DescriptionHorizontal and vertical extrapolations of wind speed and power density are needed in the wind energy industry to perform wind resource assessments. The Wind Atlas Analysis and Application Program (WAsP) is a tool that combines several physical models to perform such extrapolations. For vertical extrapolations (the wind profile) this is done using the Weibull distribution and the geostrophic drag law. Wind lidar measurements obtained during the ’Tall wind’ campaign at three different sites are used to evaluate the assumptions and equations that are used in the WAsP vertical extrapolation strategy. The surface fluxes were estimated from the wind, temperature and humidity profiles using an iterative method for consistency with WAsP, while the geostrophic wind and boundary-layer wind veering angle were estimated using the combined mast and lidar measurements. The effect of baroclinicity on the constants A and B in the geostrophic drag law was taken into account by specifying a mean offset between the thermal and surface geostrophic wind vector and a mean magnitude of the thermal wind vector.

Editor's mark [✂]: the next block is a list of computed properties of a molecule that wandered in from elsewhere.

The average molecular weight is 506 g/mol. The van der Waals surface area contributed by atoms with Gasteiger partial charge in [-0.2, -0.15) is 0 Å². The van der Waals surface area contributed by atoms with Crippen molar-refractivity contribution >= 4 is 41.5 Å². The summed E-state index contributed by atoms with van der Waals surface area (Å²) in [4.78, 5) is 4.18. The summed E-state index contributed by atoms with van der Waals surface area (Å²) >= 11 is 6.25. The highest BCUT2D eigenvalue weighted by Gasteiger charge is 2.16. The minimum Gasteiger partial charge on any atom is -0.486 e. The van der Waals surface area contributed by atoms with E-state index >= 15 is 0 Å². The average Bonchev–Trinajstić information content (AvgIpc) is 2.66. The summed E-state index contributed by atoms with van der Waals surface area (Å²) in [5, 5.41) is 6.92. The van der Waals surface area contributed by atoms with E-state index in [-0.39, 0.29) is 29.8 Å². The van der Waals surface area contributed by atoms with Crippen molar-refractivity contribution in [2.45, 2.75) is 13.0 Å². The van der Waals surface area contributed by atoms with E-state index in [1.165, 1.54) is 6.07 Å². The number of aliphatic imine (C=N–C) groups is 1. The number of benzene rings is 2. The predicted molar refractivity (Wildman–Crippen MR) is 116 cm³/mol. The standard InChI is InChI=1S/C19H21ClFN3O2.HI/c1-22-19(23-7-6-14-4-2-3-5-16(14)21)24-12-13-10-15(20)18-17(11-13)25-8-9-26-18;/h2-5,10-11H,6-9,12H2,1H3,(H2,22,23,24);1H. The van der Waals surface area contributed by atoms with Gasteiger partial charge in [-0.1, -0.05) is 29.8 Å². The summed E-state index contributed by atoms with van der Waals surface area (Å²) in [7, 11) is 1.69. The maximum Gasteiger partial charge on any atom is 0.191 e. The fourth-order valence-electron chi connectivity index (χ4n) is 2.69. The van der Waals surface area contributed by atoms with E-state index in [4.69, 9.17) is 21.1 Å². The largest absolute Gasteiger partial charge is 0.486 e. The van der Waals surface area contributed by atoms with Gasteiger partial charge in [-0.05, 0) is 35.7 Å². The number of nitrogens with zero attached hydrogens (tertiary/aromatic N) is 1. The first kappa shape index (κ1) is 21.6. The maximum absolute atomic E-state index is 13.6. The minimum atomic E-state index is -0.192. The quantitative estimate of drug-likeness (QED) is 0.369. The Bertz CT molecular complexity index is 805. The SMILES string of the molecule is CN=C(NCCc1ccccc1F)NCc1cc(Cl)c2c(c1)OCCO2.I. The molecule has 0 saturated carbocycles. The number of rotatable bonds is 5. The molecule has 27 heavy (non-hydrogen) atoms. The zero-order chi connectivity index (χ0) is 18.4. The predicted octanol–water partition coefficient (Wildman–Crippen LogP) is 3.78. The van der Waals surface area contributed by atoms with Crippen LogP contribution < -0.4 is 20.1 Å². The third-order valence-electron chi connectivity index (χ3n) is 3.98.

Wind lidar and mast measurements from 11 different sites (that were not used in determining the empirical constants) in the North Sea area were used to evaluate different versions of the WAsP for vertical extrapolation of wind. The effect of baroclinicity and the implementation of newly chosen constants on the reversal height, the profiles of the Weibull A and k parameters and the overall model performance is discussed
|Period||10 Sep 2015|
|Event title||15th European Meteorological Society Annual meeting: null|
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